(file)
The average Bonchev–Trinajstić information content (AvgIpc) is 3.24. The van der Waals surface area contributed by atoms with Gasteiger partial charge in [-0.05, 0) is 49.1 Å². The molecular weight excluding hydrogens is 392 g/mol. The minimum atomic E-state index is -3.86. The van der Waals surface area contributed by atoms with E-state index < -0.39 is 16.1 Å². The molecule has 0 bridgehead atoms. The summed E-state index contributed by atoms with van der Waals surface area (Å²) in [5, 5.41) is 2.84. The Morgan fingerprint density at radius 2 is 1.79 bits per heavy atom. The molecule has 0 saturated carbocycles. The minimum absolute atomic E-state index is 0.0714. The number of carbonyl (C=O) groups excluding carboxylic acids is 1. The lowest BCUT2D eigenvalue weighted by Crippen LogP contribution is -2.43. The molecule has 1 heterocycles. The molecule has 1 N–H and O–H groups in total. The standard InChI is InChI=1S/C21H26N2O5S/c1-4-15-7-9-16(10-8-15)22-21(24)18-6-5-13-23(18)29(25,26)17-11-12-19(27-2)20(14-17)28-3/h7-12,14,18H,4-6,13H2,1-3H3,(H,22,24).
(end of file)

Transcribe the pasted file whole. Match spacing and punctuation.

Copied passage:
The average Bonchev–Trinajstić information content (AvgIpc) is 3.24. The van der Waals surface area contributed by atoms with Gasteiger partial charge in [-0.05, 0) is 49.1 Å². The molecular weight excluding hydrogens is 392 g/mol. The minimum atomic E-state index is -3.86. The van der Waals surface area contributed by atoms with E-state index < -0.39 is 16.1 Å². The molecule has 0 bridgehead atoms. The summed E-state index contributed by atoms with van der Waals surface area (Å²) in [5, 5.41) is 2.84. The Morgan fingerprint density at radius 2 is 1.79 bits per heavy atom. The molecule has 0 saturated carbocycles. The minimum absolute atomic E-state index is 0.0714. The number of carbonyl (C=O) groups excluding carboxylic acids is 1. The lowest BCUT2D eigenvalue weighted by Crippen LogP contribution is -2.43. The molecule has 1 heterocycles. The molecule has 1 N–H and O–H groups in total. The standard InChI is InChI=1S/C21H26N2O5S/c1-4-15-7-9-16(10-8-15)22-21(24)18-6-5-13-23(18)29(25,26)17-11-12-19(27-2)20(14-17)28-3/h7-12,14,18H,4-6,13H2,1-3H3,(H,22,24).